4. She feels very sick. She (needs to/has to) call the doctor.
  5. We (must/have to) pay our rent on the 1st of the month.

Your Turn

Look and listen for examples of “should,” “have to,” “need to,” and “must” this week. Why did the writer or speaker use that word and not a different word? What does the person mean? Bring your examples to class, and talk about them with your teacher and classmates.

I Still Haven’t Found What I’m Looking For – Intermediate Grammar/Listening Practice

For ESL levels 3 and up.

This song is by a band called U2. Maybe you have heard about them. They have been making music for a very long time. Most of the verbs in “I Still Haven’t Found What I’m Looking For” are in the present perfect tense. This chart shows how to make present perfect verbs:

image by WTCC instructor ecparent

image by WTCC instructor ecparent

If you are confused about subjects and don’t know which one you need, please read the explanation in the last post.

Past Participles

Now let’s talk about past participles. Every verb has several different forms. One form is the base form. This is the verb with no changes – no -s, no -ed, no -ing at the end, no “to” at the beginning. “Be” is a base verb. “Go” is a base verb. “Eat” is a base verb.

Another form is the past simple form. We use this to talk about action in the past. “Was,” “went,” and “ate” are past simple verbs.

  • Yesterday, I was hungry. I went to a restaurant. I ate some food.

Another form of a verb is the past participle. Many times, the past simple form and the past participle form are the same. If the past simple form of a verb ends in -ed, the past participle is usually the same.

  • walked (past simple) – walked (past participle)
  • shopped (past simple) – shopped (past participle)
  • wanted (past simple) – wanted (past participle)

However, many verbs in English are irregular. That means they don’t have an -ed ending in both the past simple and past participle forms. There are MANY irregular verbs in English. Click here to see and download a chart of many common irregular verbs.

Here is the song.

The verbs are in parentheses ( ). Write the verbs in present perfect tense. Don’t forget to use have/has and the past participle form of the verb. Then listen to the song. Click here to download and print the words.

I  _________________________ (climb) highest mountains
I ___________________(run) through the fields
Only to be with you
Only to be with you

I ___________________(run), I ___________________________(crawl)
I _______________________(scale) these city walls
These city walls
Only to be with you

But I still ___________________________(not find)
What I’m looking for
But I still ___________________________(not find)
What I’m looking for

I __________________________(kiss) honeyed lips
___________________(feel) the healing fingertips
It burned like fire
This burning desire

I __________________________(speak) with the tongue of angels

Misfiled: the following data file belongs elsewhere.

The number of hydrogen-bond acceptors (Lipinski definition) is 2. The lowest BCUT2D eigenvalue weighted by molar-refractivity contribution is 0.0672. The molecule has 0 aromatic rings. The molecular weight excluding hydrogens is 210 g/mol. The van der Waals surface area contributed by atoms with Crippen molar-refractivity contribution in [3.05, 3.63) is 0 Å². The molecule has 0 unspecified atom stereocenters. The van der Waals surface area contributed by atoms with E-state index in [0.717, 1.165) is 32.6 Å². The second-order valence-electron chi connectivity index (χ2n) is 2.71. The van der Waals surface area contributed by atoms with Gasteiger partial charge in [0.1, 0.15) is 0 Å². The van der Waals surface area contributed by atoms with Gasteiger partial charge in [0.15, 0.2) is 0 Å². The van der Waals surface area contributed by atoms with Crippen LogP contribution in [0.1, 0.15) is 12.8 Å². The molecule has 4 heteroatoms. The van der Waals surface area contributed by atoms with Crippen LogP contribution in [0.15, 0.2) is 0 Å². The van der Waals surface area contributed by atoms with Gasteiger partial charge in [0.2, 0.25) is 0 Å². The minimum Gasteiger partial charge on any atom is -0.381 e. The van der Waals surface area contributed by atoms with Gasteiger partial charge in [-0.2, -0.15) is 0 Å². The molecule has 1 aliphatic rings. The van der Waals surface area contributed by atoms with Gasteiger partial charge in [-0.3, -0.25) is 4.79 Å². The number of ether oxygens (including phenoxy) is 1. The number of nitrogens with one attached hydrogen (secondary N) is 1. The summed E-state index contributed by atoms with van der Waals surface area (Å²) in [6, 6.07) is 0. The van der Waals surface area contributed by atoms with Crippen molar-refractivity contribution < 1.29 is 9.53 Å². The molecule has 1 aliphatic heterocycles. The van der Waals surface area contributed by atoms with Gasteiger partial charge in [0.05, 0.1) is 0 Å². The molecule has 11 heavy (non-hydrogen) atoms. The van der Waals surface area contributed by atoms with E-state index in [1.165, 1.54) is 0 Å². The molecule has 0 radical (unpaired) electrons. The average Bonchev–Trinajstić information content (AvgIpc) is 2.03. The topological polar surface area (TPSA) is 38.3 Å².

I __________________________(hold) the hand of a devil
It was warm in the night
I was cold as a stone

But I still ___________________________(not find)
What I’m looking for
But I still ___________________________(not find)
What I’m looking for

I believe in the Kingdom Come
Then all the colors will bleed into one
Bleed into one
But yes I’m still running

You broke the bonds
And you loosed the chains
You carried the cross
And all my shame
All my shame
You know I believe it

But I still ___________________________(not find)
What I’m looking for
But I still ___________________________(not find)
What I’m looking for

Now listen to the song.

What questions do you have?

  • Do you have questions about the vocabulary in the song?
  • Do you have questions about present perfect verbs?
  • Do you have questions about past participles or irregular verbs?

Ask your teacher or leave a comment!

Your Turn

Discuss your answers to these questions with your classmates:

  • Did you like this song? Why or why not?
  • What do you think the man is looking for? Do you think he will find it?
  • What are you looking for in life? Have you found it?

Winter Break Practice

(image from Wikimedia Commons)

(image from Wikimedia Commons)

Dear Students,

Can you believe it? The semester is almost over! This post will be the last blog post until January 2016. In this post, you will find links to previous posts. Click on the links in the box and practice and review what you learned in class.

This post is also the last post I will write. I started writing for the blog in January 2013. I have written a lot of posts in the past almost-3 years! It was very fun to write for the blog and to receive feedback and comments from all of you students. Thank you! A new writer for the English Language blog will start in January 2016. That person will have a lot of good, new ideas to help you all learn more English.

Enjoy the post, and have a great vacation!

Sincerely,

Jaimie Newsome, Wake Tech ESL Blog Team

Level Listening Speaking Reading Writing
1 & 2  Where are you from?

What are you doing?

 Common Words  Reading  Writing by Hand

(watch the video)

3 & 4  The Word “Ain’t”  Phonics Stories  The Kiss That Missed  Writing Advice
5 & 6  A Taxi Drive  Stress and Intonation  Long Distance Call  Speaking or Writing?
ERV  President Obama’s Addresses

NPR Story Corps

 Perfect Pronunciation  Many Stories  Writing